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U.N. Envoy Revises Syria Death Toll to 400,000

A senior United Nations official said Friday that the five-year civil war in Syria has killed 400,000 people, a staggering figure that underscores the war’s carnage -- and is far higher than the previous U.N. toll of 250,000 calculated a year and a half ago.

UN Syria envoy Staffan de Mistura addresses journalists after a meeting on Syria peace talks in Geneva on April 18, 2016.

Syria's opposition urged the UN to pause peace talks until Damascus shows it is serious about political transition, as rebel groups vowed to strike back against alleged ceasefire violations. / AFP / FABRICE COFFRINI        (Photo credit should read FABRICE COFFRINI/AFP/Getty Images)
UN Syria envoy Staffan de Mistura addresses journalists after a meeting on Syria peace talks in Geneva on April 18, 2016. Syria's opposition urged the UN to pause peace talks until Damascus shows it is serious about political transition, as rebel groups vowed to strike back against alleged ceasefire violations. / AFP / FABRICE COFFRINI (Photo credit should read FABRICE COFFRINI/AFP/Getty Images)
UN Syria envoy Staffan de Mistura addresses journalists after a meeting on Syria peace talks in Geneva on April 18, 2016. Syria's opposition urged the UN to pause peace talks until Damascus shows it is serious about political transition, as rebel groups vowed to strike back against alleged ceasefire violations. / AFP / FABRICE COFFRINI (Photo credit should read FABRICE COFFRINI/AFP/Getty Images)

A senior United Nations official said Friday that the five-year civil war in Syria has killed some 400,000 people, a staggering figure that underscores the war’s carnage -- and is far higher than the previous U.N. toll of 250,000 calculated a year and a half ago.

Staffan de Mistura, the U.N.’s special envoy in Syria, said the 400,000 figure is based on his “own analysis,” and is not an official U.N. figure, but it comes close to a recent calculation by a Syrian research group that estimated at least 470,000 Syrians had died in the war.

The U.N. stopped counting the death toll in Syria due to a lack of confidence in its own data, a nearly insurmountable problem in a complex conflict involving a vast array of militant groups and a government eager to downplay casualty figures.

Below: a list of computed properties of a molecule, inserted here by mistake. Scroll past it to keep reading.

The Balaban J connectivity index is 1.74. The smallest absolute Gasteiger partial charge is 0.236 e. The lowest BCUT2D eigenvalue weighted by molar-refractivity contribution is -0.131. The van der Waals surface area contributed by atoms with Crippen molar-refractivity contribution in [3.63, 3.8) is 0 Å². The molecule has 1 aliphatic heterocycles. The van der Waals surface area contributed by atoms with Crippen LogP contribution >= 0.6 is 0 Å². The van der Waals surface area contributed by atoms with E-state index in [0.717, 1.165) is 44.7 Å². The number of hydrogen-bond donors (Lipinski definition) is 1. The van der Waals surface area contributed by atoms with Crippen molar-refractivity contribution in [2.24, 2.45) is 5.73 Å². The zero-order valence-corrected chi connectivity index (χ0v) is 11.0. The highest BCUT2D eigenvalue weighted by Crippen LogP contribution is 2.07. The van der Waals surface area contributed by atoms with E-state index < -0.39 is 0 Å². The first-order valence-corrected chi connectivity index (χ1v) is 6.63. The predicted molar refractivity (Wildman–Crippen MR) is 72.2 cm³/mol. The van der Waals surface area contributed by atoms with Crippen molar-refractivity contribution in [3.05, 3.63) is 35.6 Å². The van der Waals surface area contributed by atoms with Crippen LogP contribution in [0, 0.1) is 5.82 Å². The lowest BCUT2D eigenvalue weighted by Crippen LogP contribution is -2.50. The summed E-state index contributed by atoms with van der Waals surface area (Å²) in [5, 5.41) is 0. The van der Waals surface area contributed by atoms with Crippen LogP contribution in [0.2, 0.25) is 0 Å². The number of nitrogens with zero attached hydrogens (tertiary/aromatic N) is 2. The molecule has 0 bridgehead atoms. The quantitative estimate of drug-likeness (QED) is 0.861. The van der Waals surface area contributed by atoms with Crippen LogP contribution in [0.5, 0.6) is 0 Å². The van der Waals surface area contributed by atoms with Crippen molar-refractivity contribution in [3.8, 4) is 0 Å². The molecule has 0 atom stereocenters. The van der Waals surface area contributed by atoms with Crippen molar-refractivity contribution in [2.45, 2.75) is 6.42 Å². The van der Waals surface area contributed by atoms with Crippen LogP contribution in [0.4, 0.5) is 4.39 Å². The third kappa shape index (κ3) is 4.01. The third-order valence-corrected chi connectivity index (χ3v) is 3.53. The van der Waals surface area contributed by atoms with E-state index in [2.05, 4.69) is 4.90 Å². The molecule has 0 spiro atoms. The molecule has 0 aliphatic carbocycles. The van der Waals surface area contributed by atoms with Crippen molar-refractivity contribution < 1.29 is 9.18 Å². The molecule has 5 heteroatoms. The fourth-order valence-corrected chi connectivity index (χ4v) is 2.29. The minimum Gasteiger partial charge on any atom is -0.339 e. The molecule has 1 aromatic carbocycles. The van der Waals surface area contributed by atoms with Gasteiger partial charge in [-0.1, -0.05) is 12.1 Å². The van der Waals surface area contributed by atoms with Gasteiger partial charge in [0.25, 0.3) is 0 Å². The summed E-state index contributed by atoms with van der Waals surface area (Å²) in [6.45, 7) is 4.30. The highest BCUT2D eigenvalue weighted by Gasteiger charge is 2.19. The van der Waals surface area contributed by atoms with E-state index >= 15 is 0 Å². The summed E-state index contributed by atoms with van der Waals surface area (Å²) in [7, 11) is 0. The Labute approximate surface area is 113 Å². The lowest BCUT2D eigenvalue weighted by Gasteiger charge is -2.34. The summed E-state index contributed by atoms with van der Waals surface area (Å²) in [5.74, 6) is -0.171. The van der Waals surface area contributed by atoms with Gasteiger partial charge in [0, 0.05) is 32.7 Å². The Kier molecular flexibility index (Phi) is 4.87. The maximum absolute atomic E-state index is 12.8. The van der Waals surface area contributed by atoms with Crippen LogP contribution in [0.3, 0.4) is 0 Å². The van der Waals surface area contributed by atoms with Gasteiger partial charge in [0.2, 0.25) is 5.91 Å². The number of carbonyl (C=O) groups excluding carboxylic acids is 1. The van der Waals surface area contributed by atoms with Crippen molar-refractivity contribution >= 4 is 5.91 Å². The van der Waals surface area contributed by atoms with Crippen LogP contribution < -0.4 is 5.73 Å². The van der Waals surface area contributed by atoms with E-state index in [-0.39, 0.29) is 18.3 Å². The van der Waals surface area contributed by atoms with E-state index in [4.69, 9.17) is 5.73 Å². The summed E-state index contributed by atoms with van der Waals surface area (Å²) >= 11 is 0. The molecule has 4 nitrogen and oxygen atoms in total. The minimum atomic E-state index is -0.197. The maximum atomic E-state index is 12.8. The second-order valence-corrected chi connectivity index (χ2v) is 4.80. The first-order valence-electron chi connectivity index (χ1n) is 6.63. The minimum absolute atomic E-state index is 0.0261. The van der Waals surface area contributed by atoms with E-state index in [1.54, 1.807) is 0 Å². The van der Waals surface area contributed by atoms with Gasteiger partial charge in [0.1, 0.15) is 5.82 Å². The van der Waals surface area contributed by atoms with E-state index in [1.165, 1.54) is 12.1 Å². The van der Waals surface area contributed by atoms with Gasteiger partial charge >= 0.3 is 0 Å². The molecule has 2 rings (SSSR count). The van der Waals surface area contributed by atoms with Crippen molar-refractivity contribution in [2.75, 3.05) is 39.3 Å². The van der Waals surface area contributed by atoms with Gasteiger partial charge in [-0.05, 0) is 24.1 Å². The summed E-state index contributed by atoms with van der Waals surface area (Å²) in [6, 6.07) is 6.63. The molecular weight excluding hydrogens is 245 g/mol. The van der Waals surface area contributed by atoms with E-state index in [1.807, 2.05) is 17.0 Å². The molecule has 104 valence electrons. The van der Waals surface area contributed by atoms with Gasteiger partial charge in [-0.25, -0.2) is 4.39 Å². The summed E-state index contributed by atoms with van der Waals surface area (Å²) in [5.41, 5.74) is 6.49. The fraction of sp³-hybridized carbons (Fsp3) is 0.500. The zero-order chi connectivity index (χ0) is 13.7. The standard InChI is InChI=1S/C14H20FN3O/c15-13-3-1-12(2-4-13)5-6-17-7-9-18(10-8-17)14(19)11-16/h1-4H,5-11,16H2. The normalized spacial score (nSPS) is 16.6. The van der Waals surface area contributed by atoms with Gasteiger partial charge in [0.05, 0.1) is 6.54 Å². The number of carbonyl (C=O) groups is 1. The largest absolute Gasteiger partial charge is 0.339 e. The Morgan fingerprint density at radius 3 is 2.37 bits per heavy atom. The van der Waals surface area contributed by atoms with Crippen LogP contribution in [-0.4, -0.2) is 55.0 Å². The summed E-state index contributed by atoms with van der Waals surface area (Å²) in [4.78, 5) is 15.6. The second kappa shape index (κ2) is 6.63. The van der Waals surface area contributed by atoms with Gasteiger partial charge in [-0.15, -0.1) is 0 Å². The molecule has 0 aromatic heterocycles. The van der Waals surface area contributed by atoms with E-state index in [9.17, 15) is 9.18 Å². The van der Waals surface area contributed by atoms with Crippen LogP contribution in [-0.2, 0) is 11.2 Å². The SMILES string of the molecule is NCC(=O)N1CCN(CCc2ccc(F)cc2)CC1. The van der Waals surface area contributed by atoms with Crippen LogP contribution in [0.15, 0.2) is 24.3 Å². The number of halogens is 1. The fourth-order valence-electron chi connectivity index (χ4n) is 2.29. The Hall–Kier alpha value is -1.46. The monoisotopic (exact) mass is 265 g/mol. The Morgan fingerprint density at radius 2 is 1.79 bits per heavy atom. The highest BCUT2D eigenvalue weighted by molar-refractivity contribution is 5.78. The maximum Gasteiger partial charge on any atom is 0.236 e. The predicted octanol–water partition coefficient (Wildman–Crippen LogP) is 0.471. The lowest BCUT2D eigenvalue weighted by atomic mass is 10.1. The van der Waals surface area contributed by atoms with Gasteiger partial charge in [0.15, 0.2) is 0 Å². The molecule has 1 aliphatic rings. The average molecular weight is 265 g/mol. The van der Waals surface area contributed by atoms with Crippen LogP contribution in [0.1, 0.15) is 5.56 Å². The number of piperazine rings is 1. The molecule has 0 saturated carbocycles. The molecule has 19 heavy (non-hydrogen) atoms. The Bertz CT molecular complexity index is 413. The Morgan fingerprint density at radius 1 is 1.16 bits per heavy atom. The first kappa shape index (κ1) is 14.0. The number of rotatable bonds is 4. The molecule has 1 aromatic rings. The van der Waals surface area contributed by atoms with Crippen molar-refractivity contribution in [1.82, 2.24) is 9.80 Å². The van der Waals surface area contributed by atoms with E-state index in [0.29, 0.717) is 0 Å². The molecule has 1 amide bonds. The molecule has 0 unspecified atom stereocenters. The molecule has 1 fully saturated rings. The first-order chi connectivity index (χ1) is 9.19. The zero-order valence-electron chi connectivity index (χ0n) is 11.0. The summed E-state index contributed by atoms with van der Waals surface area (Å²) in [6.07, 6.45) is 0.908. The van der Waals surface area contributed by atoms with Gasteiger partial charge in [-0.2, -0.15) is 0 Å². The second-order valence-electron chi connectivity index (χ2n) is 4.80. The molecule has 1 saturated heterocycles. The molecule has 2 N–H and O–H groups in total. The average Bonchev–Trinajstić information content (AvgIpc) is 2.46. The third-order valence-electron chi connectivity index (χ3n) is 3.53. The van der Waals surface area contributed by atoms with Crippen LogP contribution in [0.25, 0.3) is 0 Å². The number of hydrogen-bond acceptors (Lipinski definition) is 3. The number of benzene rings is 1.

A senior United Nations official said Friday that the five-year civil war in Syria has killed some 400,000 people, a staggering figure that underscores the war’s carnage — and is far higher than the previous U.N. toll of 250,000 calculated a year and a half ago.

Staffan de Mistura, the U.N.’s special envoy in Syria, said the 400,000 figure is based on his “own analysis,” and is not an official U.N. figure, but it comes close to a recent calculation by a Syrian research group that estimated at least 470,000 Syrians had died in the war.

The U.N. stopped counting the death toll in Syria due to a lack of confidence in its own data, a nearly insurmountable problem in a complex conflict involving a vast array of militant groups and a government eager to downplay casualty figures.

“We had 250,000 as a figure two years ago,” said de Mistura. “Well two years ago was two years ago.”

De Mistura’s remarks come as an uptick of fighting between the regime of Syrian President Bashar al-Assad and the rebel groups working to unseat him has all-but unravelled the fragile cessation of hostilities agreement, sponsored by the United States and Russia, that went into effect on Feb. 27.

The U.N. envoy vowed to continue the current peace talks in Geneva through Wednesday of next week despite a decision by the main armed opposition group to demand a suspension of the negotiations until the Assad regime stops bombarding rebel-held towns, releases detainees, and provides more access for humanitarian aid.

“We asked to postpone,” Salem al-Muslat, the spokesman for the opposition High Negotiations Committee, told Foreign Policy in a telephone interview. “But most of us are still here in Geneva and we’ve had meetings discussing technical issues.”

The talks are aimed at finding an agreement on a transitional government to end the conflict, which has created the biggest refugee crisis since World War II and allowed the rise of the Islamic State militant group.

Riad Hijab, the opposition’s general coordinator, left the Swiss city for meetings in Jordan. But Muslat said if developments significantly change, Hijab will be back in Geneva “within hours.”

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